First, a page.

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5 integers, not necessarily distinct, are chosen from the integers bet

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5 integers, not necessarily distinct, are chosen from the integers bet  [#permalink]

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New post 21 Mar 2019, 09:40
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5 integers, not necessarily distinct, are chosen from the integers between \(–(n+1)\) and \(n\), inclusive, where n is a positive integer. If the probability that the product of the chosen integers is zero is \(1 – (0.9375)^5\), then what is the value of \(n\)?

A) 7
B) 8
C) 9
D) 15
E) 16

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Re: 5 integers, not necessarily distinct, are chosen from the integers bet  [#permalink]

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New post 21 Mar 2019, 20:48
PriyankaPalit7 wrote:
5 integers, not necessarily distinct, are chosen from the integers between \(–(n+1)\) and \(n\), inclusive, where n is a positive integer. If the probability that the product of the chosen integers is zero is \(1 – (0.9375)^5\), then what is the value of \(n\)?

A) 7
B) 8
C) 9
D) 15
E) 16


Probability woul ddepend on total number of integers, so n+1 negative integers, n positive integers and a 0.. Total n+1+n+1=2n+2..

Now we have 1 zero and 2n+1 other integers.
It is easy to find the probability of product not being 0, so let us find that.
so we can choose the 5 integers in (2n+1)*(2n+1).. = \((2n+1)^5\)
Probability = \(\frac{(2n+1)^5}{(2n+2)^5}\)..

Hence the probability of the product to be 0 = 1-\(\frac{(2n+1)^5}{(2n+2)^5}\)=\(1 – (0.9375)^5\)
Thus \(\frac{(2n+1)^5}{(2n+2)^5}\)=\((0.9375)^5\) or \(\frac{(2n+1)}{(2n+2)}\)=\((0.9375)\)...
2n+1=(2n+2)(0.9375)=1.875n+1.875.......0.125n=0.875 or n=7

A
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Re: 5 integers, not necessarily distinct, are chosen from the integers bet  [#permalink]

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New post 22 Mar 2019, 09:13
chetan2u wrote:
PriyankaPalit7 wrote:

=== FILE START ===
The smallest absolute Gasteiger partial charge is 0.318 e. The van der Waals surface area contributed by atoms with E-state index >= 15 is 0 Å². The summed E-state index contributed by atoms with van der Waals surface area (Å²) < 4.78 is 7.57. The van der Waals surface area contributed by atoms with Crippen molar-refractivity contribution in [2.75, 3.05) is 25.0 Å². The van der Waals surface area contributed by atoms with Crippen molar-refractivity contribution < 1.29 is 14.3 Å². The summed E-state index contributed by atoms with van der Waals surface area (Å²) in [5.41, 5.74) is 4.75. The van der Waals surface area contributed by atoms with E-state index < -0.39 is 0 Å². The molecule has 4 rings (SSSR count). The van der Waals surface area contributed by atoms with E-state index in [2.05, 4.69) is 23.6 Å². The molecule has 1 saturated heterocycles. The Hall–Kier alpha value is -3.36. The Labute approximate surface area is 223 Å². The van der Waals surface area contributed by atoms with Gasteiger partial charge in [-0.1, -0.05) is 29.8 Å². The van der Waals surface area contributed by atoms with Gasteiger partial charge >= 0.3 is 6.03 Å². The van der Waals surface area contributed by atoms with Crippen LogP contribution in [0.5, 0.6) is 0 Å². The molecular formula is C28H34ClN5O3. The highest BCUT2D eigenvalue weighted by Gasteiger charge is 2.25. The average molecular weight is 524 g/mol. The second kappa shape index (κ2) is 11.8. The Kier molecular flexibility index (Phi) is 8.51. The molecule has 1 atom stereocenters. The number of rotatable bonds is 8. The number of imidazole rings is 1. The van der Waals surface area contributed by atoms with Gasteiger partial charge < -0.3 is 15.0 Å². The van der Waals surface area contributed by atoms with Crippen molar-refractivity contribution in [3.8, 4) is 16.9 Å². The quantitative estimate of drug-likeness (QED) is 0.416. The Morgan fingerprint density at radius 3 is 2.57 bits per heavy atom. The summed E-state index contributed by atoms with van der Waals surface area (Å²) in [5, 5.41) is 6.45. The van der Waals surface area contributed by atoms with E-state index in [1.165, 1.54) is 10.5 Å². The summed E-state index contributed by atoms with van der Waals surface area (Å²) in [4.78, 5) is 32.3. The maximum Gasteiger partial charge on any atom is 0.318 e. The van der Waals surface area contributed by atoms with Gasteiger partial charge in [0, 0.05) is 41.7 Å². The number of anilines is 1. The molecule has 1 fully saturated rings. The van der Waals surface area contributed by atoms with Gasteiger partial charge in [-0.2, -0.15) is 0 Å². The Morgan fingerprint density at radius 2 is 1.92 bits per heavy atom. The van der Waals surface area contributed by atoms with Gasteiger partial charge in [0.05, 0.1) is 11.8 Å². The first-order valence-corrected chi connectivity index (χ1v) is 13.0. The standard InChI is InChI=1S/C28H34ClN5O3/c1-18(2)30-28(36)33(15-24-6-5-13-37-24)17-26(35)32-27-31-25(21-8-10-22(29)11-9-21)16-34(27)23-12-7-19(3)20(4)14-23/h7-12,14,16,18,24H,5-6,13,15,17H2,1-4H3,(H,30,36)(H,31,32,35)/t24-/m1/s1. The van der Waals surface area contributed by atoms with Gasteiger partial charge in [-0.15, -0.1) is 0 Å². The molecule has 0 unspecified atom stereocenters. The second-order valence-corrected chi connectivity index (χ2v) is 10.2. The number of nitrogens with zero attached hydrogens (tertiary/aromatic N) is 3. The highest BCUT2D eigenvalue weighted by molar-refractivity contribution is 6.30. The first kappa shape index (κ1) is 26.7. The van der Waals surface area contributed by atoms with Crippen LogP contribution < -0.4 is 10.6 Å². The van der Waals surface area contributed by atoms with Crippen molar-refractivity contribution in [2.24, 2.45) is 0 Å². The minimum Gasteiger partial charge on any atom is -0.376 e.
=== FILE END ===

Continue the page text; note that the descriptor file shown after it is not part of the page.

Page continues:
5 integers, not necessarily distinct, are chosen from the integers between \(–(n+1)\) and \(n\), inclusive, where n is a positive integer. If the probability that the product of the chosen integers is zero is \(1 – (0.9375)^5\), then what is the value of \(n\)?

A) 7
B) 8
C) 9
D) 15
E) 16


Probability woul ddepend on total number of integers, so n+1 negative integers, n positive integers and a 0.. Total n+1+n+1=2n+2..

Now we have 1 zero and 2n+1 other integers.
It is easy to find the probability of product not being 0, so let us find that.
so we can choose the 5 integers in (2n+1)*(2n+1).. = \((2n+1)^5\)
Probability = \(\frac{(2n+1)^5}{(2n+2)^5}\)..

Hence the probability of the product to be 0 = 1-\(\frac{(2n+1)^5}{(2n+2)^5}\)=\(1 – (0.9375)^5\)
Thus \(\frac{(2n+1)^5}{(2n+2)^5}\)=\((0.9375)^5\) or \(\frac{(2n+1)}{(2n+2)}\)=\((0.9375)\)...
2n+1=(2n+2)(0.9375)=1.875n+1.875.......0.125n=0.875 or n=7

A


Thanks for your explanation Chetan.
However, I have one doubt.
The question statement mentions that the numbers are not necessarily distinct. Then how can we assume that there is only 1 zero?
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Re: 5 integers, not necessarily distinct, are chosen from the integers bet  [#permalink]

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New post 22 Mar 2019, 09:20
1
PriyankaPalit7 wrote:
chetan2u wrote:
PriyankaPalit7 wrote:
5 integers, not necessarily distinct, are chosen from the integers between \(–(n+1)\) and \(n\), inclusive, where n is a positive integer. If the probability that the product of the chosen integers is zero is \(1 – (0.9375)^5\), then what is the value of \(n\)?

A) 7
B) 8
C) 9
D) 15
E) 16


Probability woul ddepend on total number of integers, so n+1 negative integers, n positive integers and a 0.. Total n+1+n+1=2n+2..

Now we have 1 zero and 2n+1 other integers.
It is easy to find the probability of product not being 0, so let us find that.
so we can choose the 5 integers in (2n+1)*(2n+1).. = \((2n+1)^5\)
Probability = \(\frac{(2n+1)^5}{(2n+2)^5}\)..

Hence the probability of the product to be 0 = 1-\(\frac{(2n+1)^5}{(2n+2)^5}\)=\(1 – (0.9375)^5\)
Thus \(\frac{(2n+1)^5}{(2n+2)^5}\)=\((0.9375)^5\) or \(\frac{(2n+1)}{(2n+2)}\)=\((0.9375)\)...
2n+1=(2n+2)(0.9375)=1.875n+1.875.......0.125n=0.875 or n=7

A


Thanks for your explanation Chetan.
However, I have one doubt.
The question statement mentions that the numbers are not necessarily distinct. Then how can we assume that there is only 1 zero?


'The numbers are not necessarily distinct' is meant for picking of numbers, so you can pick up 0 5 times or 4 times with some other integer once and so on.
However numbers -(n+1) to n means all integer that are in this range. so -(n+1), -n, -(n-1),......-3, -2, -1, 0, 1, 2, 3.......n-1, n..... so each integer, including 0, is present once only.
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Re: 5 integers, not necessarily distinct, are chosen from the integers bet   [#permalink] 22 Mar 2019, 09:20
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